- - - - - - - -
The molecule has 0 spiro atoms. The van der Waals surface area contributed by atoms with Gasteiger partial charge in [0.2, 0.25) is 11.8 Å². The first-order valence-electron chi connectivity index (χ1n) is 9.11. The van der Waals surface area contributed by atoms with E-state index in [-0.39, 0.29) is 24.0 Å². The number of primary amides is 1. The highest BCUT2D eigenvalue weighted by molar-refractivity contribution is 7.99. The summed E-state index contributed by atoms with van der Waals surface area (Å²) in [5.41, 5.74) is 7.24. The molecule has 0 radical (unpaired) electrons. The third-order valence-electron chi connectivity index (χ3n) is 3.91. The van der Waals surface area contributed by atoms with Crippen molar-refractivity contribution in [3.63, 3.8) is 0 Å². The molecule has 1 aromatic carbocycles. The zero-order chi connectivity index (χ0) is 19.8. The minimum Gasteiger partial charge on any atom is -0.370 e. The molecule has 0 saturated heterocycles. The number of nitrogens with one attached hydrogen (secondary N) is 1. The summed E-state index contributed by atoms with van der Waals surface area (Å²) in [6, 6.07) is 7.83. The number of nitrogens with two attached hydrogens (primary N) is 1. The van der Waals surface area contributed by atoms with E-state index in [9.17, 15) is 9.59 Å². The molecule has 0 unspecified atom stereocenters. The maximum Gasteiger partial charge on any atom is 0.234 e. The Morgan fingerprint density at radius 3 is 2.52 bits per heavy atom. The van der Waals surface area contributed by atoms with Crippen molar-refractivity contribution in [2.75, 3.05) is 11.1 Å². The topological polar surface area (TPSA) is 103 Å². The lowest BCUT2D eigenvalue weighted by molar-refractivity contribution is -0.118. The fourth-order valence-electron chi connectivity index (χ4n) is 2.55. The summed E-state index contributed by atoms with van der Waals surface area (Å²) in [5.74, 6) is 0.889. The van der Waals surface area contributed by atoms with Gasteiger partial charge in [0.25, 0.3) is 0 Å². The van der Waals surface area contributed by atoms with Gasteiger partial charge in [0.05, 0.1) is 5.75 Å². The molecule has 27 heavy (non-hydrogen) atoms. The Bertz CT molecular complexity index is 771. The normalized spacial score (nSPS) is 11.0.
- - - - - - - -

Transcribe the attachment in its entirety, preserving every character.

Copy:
The molecule has 0 spiro atoms. The van der Waals surface area contributed by atoms with Gasteiger partial charge in [0.2, 0.25) is 11.8 Å². The first-order valence-electron chi connectivity index (χ1n) is 9.11. The van der Waals surface area contributed by atoms with E-state index in [-0.39, 0.29) is 24.0 Å². The number of primary amides is 1. The highest BCUT2D eigenvalue weighted by molar-refractivity contribution is 7.99. The summed E-state index contributed by atoms with van der Waals surface area (Å²) in [5.41, 5.74) is 7.24. The molecule has 0 radical (unpaired) electrons. The third-order valence-electron chi connectivity index (χ3n) is 3.91. The van der Waals surface area contributed by atoms with Crippen molar-refractivity contribution in [3.63, 3.8) is 0 Å². The molecule has 1 aromatic carbocycles. The zero-order chi connectivity index (χ0) is 19.8. The minimum Gasteiger partial charge on any atom is -0.370 e. The molecule has 0 saturated heterocycles. The number of nitrogens with one attached hydrogen (secondary N) is 1. The summed E-state index contributed by atoms with van der Waals surface area (Å²) in [6, 6.07) is 7.83. The number of nitrogens with two attached hydrogens (primary N) is 1. The van der Waals surface area contributed by atoms with E-state index in [9.17, 15) is 9.59 Å². The molecule has 0 unspecified atom stereocenters. The maximum Gasteiger partial charge on any atom is 0.234 e. The Morgan fingerprint density at radius 3 is 2.52 bits per heavy atom. The van der Waals surface area contributed by atoms with Crippen molar-refractivity contribution in [2.75, 3.05) is 11.1 Å². The topological polar surface area (TPSA) is 103 Å². The lowest BCUT2D eigenvalue weighted by molar-refractivity contribution is -0.118. The fourth-order valence-electron chi connectivity index (χ4n) is 2.55. The summed E-state index contributed by atoms with van der Waals surface area (Å²) in [5.74, 6) is 0.889. The van der Waals surface area contributed by atoms with Gasteiger partial charge in [0.25, 0.3) is 0 Å². The van der Waals surface area contributed by atoms with Gasteiger partial charge in [0.05, 0.1) is 5.75 Å². The molecule has 27 heavy (non-hydrogen) atoms. The Bertz CT molecular complexity index is 771. The normalized spacial score (nSPS) is 11.0.